Puppy mill compromise drove hundreds of breeders out of business; inspectors still find problems

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(KTVI) - From reported sick dogs to kennels without a dry place for puppies to lay down, violations continue piling up at some Missouri dog breeding facilities. Meanwhile hundreds of large breeders have closed over the last five years.

Kristin Akin recently bought a Goldendoodle puppy from a large breeder called Cornerstone Farms in Curryville, MO.  The Missouri Department of Agriculture cited Cornerstone in October when inspectors noted dogs "did not have a dry place to lay inside the building."

Akin said she spent thousands nursing Kylie to health.  She said her new dog” …did not have any firm bowel movements so some kind of diarrhea that I figured was a parasite.”  Akin had no idea the breeder she paid more than $1,200, was repeatedly cited for sick dogs.

We visited Cornerstone Farms on August 5th.  I asked a man who drove out to meet us at the property line, “If we could get an answer about the Missouri Department of Agriculture reports.”  The man answered, “Yeah, they were just here yesterday.”  “How did it go?” I asked.  “It went good,” he answered.

The result was an 'Official Letter of Warning.’  We obtained the record from the Missouri Department of Agriculture, which generated six pages of violations including 'seven (dog) enclosures' with 'loose stool’ some 'containing blood.'  The inspection report documents 433 dogs.  Five years ago, voters demanded a cap on breeding dogs at 50.  It was called Prop B, the Puppy Mill Bill. Lawmakers gutted the law when breeders complained.  Cornerstone Farms owner Deborah Ritter said they have no problem caring for hundreds of dogs.

She explained, “We’ve never been investigated for harming an animal.  Animal rights people, who are only against every kennel on the planet, everybody who breeds a cow, everybody who has a chicken, they would tell you that we have.  We have not.  It`s not true.”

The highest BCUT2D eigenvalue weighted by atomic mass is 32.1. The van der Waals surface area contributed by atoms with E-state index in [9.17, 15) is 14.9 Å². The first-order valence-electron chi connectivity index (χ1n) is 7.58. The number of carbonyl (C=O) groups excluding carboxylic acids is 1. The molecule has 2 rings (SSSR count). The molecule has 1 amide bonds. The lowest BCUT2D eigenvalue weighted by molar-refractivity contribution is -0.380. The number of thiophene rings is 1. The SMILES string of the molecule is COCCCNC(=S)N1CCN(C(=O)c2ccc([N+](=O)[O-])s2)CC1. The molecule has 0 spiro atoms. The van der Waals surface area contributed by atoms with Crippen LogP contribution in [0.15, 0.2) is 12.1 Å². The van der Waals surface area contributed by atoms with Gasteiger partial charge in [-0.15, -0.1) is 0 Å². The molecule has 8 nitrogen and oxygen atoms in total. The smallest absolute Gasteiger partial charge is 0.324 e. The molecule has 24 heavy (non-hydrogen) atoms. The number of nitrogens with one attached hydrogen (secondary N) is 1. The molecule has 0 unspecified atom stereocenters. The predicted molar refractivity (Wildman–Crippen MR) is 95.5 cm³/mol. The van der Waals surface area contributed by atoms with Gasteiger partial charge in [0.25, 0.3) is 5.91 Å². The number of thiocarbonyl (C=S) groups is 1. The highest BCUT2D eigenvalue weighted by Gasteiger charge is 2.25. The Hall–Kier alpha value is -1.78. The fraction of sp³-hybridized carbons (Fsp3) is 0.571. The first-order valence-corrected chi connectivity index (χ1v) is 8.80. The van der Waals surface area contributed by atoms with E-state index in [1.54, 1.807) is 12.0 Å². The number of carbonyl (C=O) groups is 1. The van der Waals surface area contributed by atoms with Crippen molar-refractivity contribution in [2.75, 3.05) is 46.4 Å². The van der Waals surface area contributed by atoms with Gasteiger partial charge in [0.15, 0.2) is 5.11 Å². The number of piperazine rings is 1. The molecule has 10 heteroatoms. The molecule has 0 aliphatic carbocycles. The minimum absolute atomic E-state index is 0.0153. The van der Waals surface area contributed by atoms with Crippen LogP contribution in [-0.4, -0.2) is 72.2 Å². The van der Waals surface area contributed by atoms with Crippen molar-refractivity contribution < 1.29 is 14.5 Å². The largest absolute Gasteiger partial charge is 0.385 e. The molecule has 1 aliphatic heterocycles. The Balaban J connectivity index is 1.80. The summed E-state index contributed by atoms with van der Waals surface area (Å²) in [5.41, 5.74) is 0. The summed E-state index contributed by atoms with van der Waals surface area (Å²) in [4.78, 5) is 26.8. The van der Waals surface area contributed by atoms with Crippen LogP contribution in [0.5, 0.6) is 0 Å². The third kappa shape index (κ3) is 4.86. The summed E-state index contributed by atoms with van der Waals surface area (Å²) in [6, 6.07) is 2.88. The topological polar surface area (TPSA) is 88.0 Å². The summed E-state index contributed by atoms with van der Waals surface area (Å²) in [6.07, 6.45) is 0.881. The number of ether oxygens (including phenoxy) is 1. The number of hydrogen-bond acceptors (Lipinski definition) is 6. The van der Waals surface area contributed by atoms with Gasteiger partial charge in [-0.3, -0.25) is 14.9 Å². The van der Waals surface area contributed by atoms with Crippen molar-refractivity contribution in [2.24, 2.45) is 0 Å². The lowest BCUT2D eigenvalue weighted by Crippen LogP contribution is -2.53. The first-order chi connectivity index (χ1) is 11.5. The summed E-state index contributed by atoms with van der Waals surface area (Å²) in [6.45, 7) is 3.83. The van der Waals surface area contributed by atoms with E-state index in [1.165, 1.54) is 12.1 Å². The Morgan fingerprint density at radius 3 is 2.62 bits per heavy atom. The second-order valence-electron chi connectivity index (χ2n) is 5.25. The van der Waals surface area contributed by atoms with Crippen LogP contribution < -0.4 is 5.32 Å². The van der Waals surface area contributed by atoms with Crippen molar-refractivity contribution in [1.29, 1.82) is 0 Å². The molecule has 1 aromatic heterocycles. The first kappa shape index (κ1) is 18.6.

Governor Jay Nixon brokered a compromise between voters and legislators in 2011.  It allowed places like the Ritters’ to have more than 50 breeding dogs while mandating other changes.

Animal welfare activist Bob Baker explained how “kennels must be triple the size they were before the compromise.”

Space limits at that time were six inches larger than the size of the dog.  So, a dog the size of a beagle could spend its lifetime in the cage the size of a dishwasher for its entire existence.   Dogs must now be allowed outside.  Baker added, “Before, these dogs were cooped up in cages, stacked up on top of each other in barns never seeing the light of day.”  Baker said the new requirements forced most breeders out of business.  Missouri had 2025 puppy operations before the compromise.  He says now we have 825.

Baker explained, “These basic standards of care drove 1,200 people, the majority out of business. To me that was the most telling thing about what this industry had gotten to.”  He says inspectors cannot back down on those standards.  He recently compiled a list of more than 100 Missouri breeders with recurring problems. Cornerstone Farms made his list.  Missouri Agriculture inspectors re-visited Cornerstone Farms October 13th, generating a five-page report.

One item hit close to home for Kristen Akin.  An inspector noted a dog "scratching continuously."  The seemingly small problem led Akin to pay thousands in vet bills for Kylie.  Akin said her dog “…had horrific infections in both ears. Really severe. She was just itching nonstop all over.”

The Missouri Department of Agriculture will provide these inspection reports to anyone who asks.

For inspection reports and records, contact the Animal Health Division: (573) 751-3377


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